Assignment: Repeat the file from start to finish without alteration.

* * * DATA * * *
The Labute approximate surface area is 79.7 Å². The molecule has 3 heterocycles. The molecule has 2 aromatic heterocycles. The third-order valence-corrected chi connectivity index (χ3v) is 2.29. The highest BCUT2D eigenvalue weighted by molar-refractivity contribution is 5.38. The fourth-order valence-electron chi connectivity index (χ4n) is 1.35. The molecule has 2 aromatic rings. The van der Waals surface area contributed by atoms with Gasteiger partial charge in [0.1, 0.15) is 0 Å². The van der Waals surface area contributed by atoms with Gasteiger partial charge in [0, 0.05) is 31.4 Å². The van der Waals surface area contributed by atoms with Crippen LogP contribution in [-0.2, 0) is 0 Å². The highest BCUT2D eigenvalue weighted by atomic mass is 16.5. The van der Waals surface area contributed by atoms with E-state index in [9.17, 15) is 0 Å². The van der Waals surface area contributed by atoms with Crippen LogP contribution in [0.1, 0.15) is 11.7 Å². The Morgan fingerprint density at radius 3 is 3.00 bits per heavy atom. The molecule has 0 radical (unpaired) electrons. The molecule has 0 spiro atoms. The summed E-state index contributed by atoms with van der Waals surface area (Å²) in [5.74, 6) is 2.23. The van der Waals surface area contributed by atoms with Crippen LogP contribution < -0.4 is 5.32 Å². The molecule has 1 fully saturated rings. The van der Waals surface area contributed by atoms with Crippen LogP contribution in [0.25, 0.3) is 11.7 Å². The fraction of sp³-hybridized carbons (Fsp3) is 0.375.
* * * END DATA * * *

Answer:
The Labute approximate surface area is 79.7 Å². The molecule has 3 heterocycles. The molecule has 2 aromatic heterocycles. The third-order valence-corrected chi connectivity index (χ3v) is 2.29. The highest BCUT2D eigenvalue weighted by molar-refractivity contribution is 5.38. The fourth-order valence-electron chi connectivity index (χ4n) is 1.35. The molecule has 2 aromatic rings. The van der Waals surface area contributed by atoms with Gasteiger partial charge in [0.1, 0.15) is 0 Å². The van der Waals surface area contributed by atoms with Gasteiger partial charge in [0, 0.05) is 31.4 Å². The van der Waals surface area contributed by atoms with Crippen LogP contribution in [-0.2, 0) is 0 Å². The highest BCUT2D eigenvalue weighted by atomic mass is 16.5. The van der Waals surface area contributed by atoms with E-state index in [9.17, 15) is 0 Å². The van der Waals surface area contributed by atoms with Crippen LogP contribution in [0.1, 0.15) is 11.7 Å². The Morgan fingerprint density at radius 3 is 3.00 bits per heavy atom. The molecule has 0 radical (unpaired) electrons. The molecule has 0 spiro atoms. The summed E-state index contributed by atoms with van der Waals surface area (Å²) in [5.74, 6) is 2.23. The van der Waals surface area contributed by atoms with Crippen LogP contribution < -0.4 is 5.32 Å². The molecule has 1 fully saturated rings. The van der Waals surface area contributed by atoms with Crippen LogP contribution in [0.25, 0.3) is 11.7 Å². The fraction of sp³-hybridized carbons (Fsp3) is 0.375.